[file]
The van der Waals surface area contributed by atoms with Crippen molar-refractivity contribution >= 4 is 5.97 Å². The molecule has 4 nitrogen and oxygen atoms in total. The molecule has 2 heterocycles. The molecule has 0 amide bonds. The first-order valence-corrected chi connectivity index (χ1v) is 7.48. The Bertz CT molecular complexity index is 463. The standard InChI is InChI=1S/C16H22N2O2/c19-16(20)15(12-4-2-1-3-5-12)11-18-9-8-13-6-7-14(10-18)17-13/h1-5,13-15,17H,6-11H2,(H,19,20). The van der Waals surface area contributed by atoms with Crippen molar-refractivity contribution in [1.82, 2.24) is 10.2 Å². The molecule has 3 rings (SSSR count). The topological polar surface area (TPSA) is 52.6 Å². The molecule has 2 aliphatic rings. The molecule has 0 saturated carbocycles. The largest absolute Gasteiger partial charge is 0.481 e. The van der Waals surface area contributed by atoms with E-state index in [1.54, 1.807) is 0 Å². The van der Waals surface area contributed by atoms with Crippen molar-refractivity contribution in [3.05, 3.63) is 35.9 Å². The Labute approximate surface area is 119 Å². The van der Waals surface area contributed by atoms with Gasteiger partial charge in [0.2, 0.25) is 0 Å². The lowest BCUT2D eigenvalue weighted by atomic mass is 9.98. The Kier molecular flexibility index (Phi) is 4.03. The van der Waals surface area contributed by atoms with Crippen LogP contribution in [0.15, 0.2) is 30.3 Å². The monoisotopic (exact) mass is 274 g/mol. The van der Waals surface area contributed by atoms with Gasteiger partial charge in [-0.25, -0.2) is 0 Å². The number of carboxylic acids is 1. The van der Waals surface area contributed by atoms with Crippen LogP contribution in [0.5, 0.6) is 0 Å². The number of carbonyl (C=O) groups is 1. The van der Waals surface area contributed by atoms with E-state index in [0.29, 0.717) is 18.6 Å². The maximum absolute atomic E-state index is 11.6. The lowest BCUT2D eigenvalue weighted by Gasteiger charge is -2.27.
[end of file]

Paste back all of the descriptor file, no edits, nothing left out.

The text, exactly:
The van der Waals surface area contributed by atoms with Crippen molar-refractivity contribution >= 4 is 5.97 Å². The molecule has 4 nitrogen and oxygen atoms in total. The molecule has 2 heterocycles. The molecule has 0 amide bonds. The first-order valence-corrected chi connectivity index (χ1v) is 7.48. The Bertz CT molecular complexity index is 463. The standard InChI is InChI=1S/C16H22N2O2/c19-16(20)15(12-4-2-1-3-5-12)11-18-9-8-13-6-7-14(10-18)17-13/h1-5,13-15,17H,6-11H2,(H,19,20). The van der Waals surface area contributed by atoms with Crippen molar-refractivity contribution in [1.82, 2.24) is 10.2 Å². The molecule has 3 rings (SSSR count). The topological polar surface area (TPSA) is 52.6 Å². The molecule has 2 aliphatic rings. The molecule has 0 saturated carbocycles. The largest absolute Gasteiger partial charge is 0.481 e. The van der Waals surface area contributed by atoms with E-state index in [1.54, 1.807) is 0 Å². The van der Waals surface area contributed by atoms with Crippen molar-refractivity contribution in [3.05, 3.63) is 35.9 Å². The Labute approximate surface area is 119 Å². The van der Waals surface area contributed by atoms with Gasteiger partial charge in [0.2, 0.25) is 0 Å². The lowest BCUT2D eigenvalue weighted by atomic mass is 9.98. The Kier molecular flexibility index (Phi) is 4.03. The van der Waals surface area contributed by atoms with Crippen LogP contribution in [0.15, 0.2) is 30.3 Å². The monoisotopic (exact) mass is 274 g/mol. The van der Waals surface area contributed by atoms with Gasteiger partial charge in [-0.25, -0.2) is 0 Å². The number of carboxylic acids is 1. The van der Waals surface area contributed by atoms with Crippen LogP contribution in [0.5, 0.6) is 0 Å². The number of carbonyl (C=O) groups is 1. The van der Waals surface area contributed by atoms with E-state index in [0.29, 0.717) is 18.6 Å². The maximum absolute atomic E-state index is 11.6. The lowest BCUT2D eigenvalue weighted by Gasteiger charge is -2.27.